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Although lamivudine had shown promise in patients in Hong Kong with chronic hepatitis B, long-term data on patients from the United States had been lacking until they appeared in 1999 in The New England Journal of Medicine.
Lamivudine appears to keep hepatitis B under control without causing major side effects. The hepatitis B virus (HBV) is spread through sexual contact, by sharing needles for injecting drugs, and from mother-to-child during delivery. (The virus can also be transmitted through blood transfusions but screening of the blood supply in the United States has made such transmission ultra rare.) Infection with HBV can develop into a chronic infection that may go on for years.
Research had proved lamivudine's effectiveness in treating chronic HBV infection in Hong Kong. However, most Asian people contract HBV at delivery. There was concern that lamivudine might not work as well in Western countries where most people become infected with HBV as adults.
In the 1999 New England Journal study, the researchers randomly assigned 137 people with chronic HBV infection to receive lamivudine or a placebo (dummy pill) for a year. After the end of the year, the participants were followed for another 16 weeks to see how long the effect of the drug lasted. Of 66 people on lamivudine, 34 (52%) had significant whereas only 16 of 71 (23%) in the placebo group showed as much improvement. Liver tissue taken before and after treatment also revealed that inflammation decreased in 64% of people taking lamivudine, compared with 34% of those taking placebo. A year of lamivudine treatment appeared to be more effective in suppressing HBV than a shorter course of the drug. Once treatment stopped, levels of HBV did remain significantly suppressed in the lamivudine group. If lamivudine is used for only 3 and 6 months, the levels of HBV rebound within 2 months after stopping the treatment.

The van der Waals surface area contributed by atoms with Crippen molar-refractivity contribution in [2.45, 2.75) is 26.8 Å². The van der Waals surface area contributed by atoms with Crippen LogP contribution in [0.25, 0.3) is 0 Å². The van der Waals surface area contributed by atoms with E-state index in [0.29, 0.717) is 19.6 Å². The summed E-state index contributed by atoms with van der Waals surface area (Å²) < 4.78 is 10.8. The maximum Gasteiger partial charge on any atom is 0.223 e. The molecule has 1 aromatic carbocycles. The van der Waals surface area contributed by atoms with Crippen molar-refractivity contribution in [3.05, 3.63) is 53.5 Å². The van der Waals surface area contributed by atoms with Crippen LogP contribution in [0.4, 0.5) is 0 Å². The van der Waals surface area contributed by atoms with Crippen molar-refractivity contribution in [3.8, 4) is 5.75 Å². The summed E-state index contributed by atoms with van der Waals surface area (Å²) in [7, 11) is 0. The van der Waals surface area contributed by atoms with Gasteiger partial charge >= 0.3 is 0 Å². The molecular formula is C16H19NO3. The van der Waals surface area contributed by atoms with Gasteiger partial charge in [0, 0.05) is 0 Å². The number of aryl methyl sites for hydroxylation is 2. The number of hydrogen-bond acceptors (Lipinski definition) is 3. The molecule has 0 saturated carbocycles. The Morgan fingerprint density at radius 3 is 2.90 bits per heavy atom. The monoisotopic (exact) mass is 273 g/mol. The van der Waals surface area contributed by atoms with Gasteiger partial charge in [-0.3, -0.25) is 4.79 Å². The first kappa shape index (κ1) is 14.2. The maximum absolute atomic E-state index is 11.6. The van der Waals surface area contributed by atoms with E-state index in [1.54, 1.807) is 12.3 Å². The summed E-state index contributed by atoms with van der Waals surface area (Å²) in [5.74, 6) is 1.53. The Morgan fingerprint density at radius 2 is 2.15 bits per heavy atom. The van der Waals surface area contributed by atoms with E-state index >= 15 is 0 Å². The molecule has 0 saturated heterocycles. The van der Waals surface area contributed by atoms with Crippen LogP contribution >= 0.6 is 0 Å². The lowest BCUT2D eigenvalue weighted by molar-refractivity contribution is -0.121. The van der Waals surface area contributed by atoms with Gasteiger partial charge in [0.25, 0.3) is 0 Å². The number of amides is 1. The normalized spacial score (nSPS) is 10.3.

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The citation to the original 1999 article in The New England Journal of Medicine is as follows: Dienstag JL et al. Lamivudine as initial treatment for chronic hepatitis B in the United States. New Engl J Med 1999;341:1256-1263.
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